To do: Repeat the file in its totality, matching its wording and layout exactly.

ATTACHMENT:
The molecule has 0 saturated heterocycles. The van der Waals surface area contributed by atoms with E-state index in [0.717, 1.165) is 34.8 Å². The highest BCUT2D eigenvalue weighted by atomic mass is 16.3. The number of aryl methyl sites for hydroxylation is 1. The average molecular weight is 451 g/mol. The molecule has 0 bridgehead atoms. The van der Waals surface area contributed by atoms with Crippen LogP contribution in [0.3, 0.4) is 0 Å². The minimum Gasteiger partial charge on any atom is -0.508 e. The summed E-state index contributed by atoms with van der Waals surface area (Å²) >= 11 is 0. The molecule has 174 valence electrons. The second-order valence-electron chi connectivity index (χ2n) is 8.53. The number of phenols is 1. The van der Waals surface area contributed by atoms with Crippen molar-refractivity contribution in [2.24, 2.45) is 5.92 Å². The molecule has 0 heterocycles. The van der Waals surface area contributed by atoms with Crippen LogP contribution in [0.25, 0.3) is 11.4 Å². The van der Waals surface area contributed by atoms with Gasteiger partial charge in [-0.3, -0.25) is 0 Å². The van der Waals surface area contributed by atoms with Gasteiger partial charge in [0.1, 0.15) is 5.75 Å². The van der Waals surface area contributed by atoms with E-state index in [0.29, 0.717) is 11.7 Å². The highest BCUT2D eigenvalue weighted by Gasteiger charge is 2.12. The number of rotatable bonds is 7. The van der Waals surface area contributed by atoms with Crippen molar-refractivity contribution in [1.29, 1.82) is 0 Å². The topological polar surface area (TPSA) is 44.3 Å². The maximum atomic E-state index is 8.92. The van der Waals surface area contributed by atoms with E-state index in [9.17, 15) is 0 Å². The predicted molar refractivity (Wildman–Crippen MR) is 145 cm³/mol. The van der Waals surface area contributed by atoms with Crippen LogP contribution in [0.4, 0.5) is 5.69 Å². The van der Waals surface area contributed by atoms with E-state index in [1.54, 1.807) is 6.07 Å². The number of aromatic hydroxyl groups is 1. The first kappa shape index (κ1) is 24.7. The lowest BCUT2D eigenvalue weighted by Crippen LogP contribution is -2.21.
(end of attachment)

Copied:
The molecule has 0 saturated heterocycles. The van der Waals surface area contributed by atoms with E-state index in [0.717, 1.165) is 34.8 Å². The highest BCUT2D eigenvalue weighted by atomic mass is 16.3. The number of aryl methyl sites for hydroxylation is 1. The average molecular weight is 451 g/mol. The molecule has 0 bridgehead atoms. The van der Waals surface area contributed by atoms with Crippen LogP contribution in [0.3, 0.4) is 0 Å². The minimum Gasteiger partial charge on any atom is -0.508 e. The summed E-state index contributed by atoms with van der Waals surface area (Å²) >= 11 is 0. The molecule has 174 valence electrons. The second-order valence-electron chi connectivity index (χ2n) is 8.53. The number of phenols is 1. The van der Waals surface area contributed by atoms with Crippen molar-refractivity contribution in [2.24, 2.45) is 5.92 Å². The molecule has 0 heterocycles. The van der Waals surface area contributed by atoms with Crippen LogP contribution in [0.25, 0.3) is 11.4 Å². The van der Waals surface area contributed by atoms with Gasteiger partial charge in [-0.3, -0.25) is 0 Å². The van der Waals surface area contributed by atoms with Gasteiger partial charge in [0.1, 0.15) is 5.75 Å². The van der Waals surface area contributed by atoms with E-state index in [0.29, 0.717) is 11.7 Å². The highest BCUT2D eigenvalue weighted by Gasteiger charge is 2.12. The number of rotatable bonds is 7. The van der Waals surface area contributed by atoms with Crippen molar-refractivity contribution in [1.29, 1.82) is 0 Å². The topological polar surface area (TPSA) is 44.3 Å². The maximum atomic E-state index is 8.92. The van der Waals surface area contributed by atoms with E-state index in [9.17, 15) is 0 Å². The predicted molar refractivity (Wildman–Crippen MR) is 145 cm³/mol. The van der Waals surface area contributed by atoms with Crippen LogP contribution in [0.4, 0.5) is 5.69 Å². The van der Waals surface area contributed by atoms with E-state index in [1.54, 1.807) is 6.07 Å². The number of aromatic hydroxyl groups is 1. The first kappa shape index (κ1) is 24.7. The lowest BCUT2D eigenvalue weighted by Crippen LogP contribution is -2.21.